At the start of the pandemic, volunteers in the metro were used heavily for testing. Once the vaccines arrived, they shifted their focus. These days, they do both.


Volunteers come from all walks of life and demographic groups, although organizers say they’re trying to recruit more diversity. In the Ramsey County unit, there’s a preponderance of retired health care workers — like Taylor.

On a recent day at the mass vaccination site in the Mexican Consulate on St. Paul’s Dayton’s Bluff neighborhood, Taylor saddled into his usual chair, overseeing a room full of empty chairs that would soon be populated with people who have just received the vaccine.

He’s an observer, watching recipients for 15 minutes or so after receiving a shot with a keen eye for two possible problems: a potentially life-threatening allergic reaction (extremely rare), and fainting or wooziness (uncommon but occasionally seen, for any number of reasons).

If the task sounds dull, it’s not, Taylor insists. He’s picked up “poquito Espanol” from his frequent colleague, Patricia Perez Baker, a Ramsey County health educator. Volunteers work side-by-side with paid professionals.

Taylor says he enjoys the work. “It’s nice to be with people, to be back in the human flow. And I’m helping. If I get COVID here, that’s fine. At least I wasn’t in a bar.”


Medical Reserve Corp volunteer Judy Kuczenski, a nurse practitioner from New Brighton, makes a sure a young patient is OK after administering a COVID-19 vaccination during a clinic at the Consulate of Mexico in St. Paul on Wednesday, Jan. 12, 2022.
Medical Reserve Corp volunteer Judy Kuczenski, a nurse practitioner from New Brighton, makes a sure a young patient is OK after administering a COVID-19 vaccination during a clinic at the Consulate of Mexico in St. Paul on Wednesday, Jan. 12, 2022. “I was looking to volunteer after I retired and this came up. It was a great option,” said Kuczenski. (John Autey / Pioneer Press)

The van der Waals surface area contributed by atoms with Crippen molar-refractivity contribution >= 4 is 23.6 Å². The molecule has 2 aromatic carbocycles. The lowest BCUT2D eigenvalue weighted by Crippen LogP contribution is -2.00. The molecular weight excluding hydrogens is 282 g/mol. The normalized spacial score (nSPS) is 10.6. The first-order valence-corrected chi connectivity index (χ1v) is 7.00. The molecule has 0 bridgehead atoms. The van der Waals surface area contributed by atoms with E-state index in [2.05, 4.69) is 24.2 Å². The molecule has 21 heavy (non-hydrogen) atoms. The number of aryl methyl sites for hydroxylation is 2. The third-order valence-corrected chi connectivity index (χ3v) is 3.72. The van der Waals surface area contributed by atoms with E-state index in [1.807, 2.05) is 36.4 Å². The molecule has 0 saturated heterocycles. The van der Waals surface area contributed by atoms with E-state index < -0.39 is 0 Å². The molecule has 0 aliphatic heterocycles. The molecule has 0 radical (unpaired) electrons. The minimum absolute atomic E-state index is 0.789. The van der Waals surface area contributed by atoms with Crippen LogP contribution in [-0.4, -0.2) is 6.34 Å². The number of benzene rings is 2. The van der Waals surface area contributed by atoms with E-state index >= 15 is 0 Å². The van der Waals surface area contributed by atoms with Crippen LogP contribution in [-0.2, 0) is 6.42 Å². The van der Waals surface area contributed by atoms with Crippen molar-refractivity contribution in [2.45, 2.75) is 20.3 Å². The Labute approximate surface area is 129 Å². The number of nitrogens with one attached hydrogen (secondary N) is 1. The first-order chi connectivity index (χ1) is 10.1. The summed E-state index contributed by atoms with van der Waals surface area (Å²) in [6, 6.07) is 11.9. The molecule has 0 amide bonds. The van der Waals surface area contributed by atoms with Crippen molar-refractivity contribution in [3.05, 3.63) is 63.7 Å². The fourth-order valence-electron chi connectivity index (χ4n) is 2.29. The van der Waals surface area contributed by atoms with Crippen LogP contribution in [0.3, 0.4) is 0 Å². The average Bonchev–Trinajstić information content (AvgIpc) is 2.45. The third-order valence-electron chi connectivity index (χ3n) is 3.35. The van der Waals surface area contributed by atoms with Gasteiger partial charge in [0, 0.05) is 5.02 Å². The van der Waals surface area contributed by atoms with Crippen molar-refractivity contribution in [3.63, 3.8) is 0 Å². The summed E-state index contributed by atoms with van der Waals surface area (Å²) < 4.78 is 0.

For all the travails that health care workers have been through during the pandemic, volunteer Judy Kuczenski said she finds her task, vaccinating people, pretty relaxing.

The New Brighton resident, a retired nurse practitioner, feels in her element with patients, including children — a skill in especially high demand at vaccination clinics currently.

She has volunteered between one and four days a week since March 2021, and returning to clinical work has reminded her of the camaraderie health care workers can feel with each other, Kuczenski said. Unlike her prior professional career, she said her task isn’t complicated by a patients’ other ailments, or much bureaucracy.

“Every day is Saturday for me,” she joked about her retired status as she awaited patients in the Consulate, which converts its public spaces into a vaccination clinic weekly. “What else can I do? I can ‘work’ when I want.”

But on the serious side, she said she’s inspired by fundamental idea of mass vaccination clinics. “This is access for all. Anyone who comes in here can get a shot. No one needs insurance or any money. There’s not a lot of health care in the world like that.”


At a nearby vaccination station, Ann Tranvik is volunteering to do the same work she was doing before she retired in November: giving COVID-19 vaccinations.

For 38 years, the Robbinsdale resident worked for Ramsey County as a public health nurse, a job she said she’s always been passionate about. When her father was a boy, he contracted polio and was almost killed by the disease — which has been eliminated in the United States, thanks entirely to vaccination.

“I value prevention, and I want to do anything we can to help make sure people are immunized,” she said.

“There’s not any question in my mind that this is where I need to be.”

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Patrick Mahomes leads Chiefs to 42-21 wild-card romp over Steelers



Patrick Mahomes leads Chiefs to 42-21 wild-card romp over Steelers

KANSAS CITY, Mo. — Patrick Mahomes threw for 404 yards and five touchdowns, Travis Kelce caught a TD pass and threw another one, and the Kansas City Chiefs sent Pittsburgh quarterback Ben Roethlisberger into his anticipated retirement with a 42-21 blowout of the Steelers in the wild-card round of the playoffs Sunday night.

Byron Pringle caught touchdown passes from both Mahomes and Kelce, and Jerick McKinnon and Tyreek Hill also reeled in scoring catches as the Chiefs (13-5) began their pursuit of a third straight AFC championship in fine style.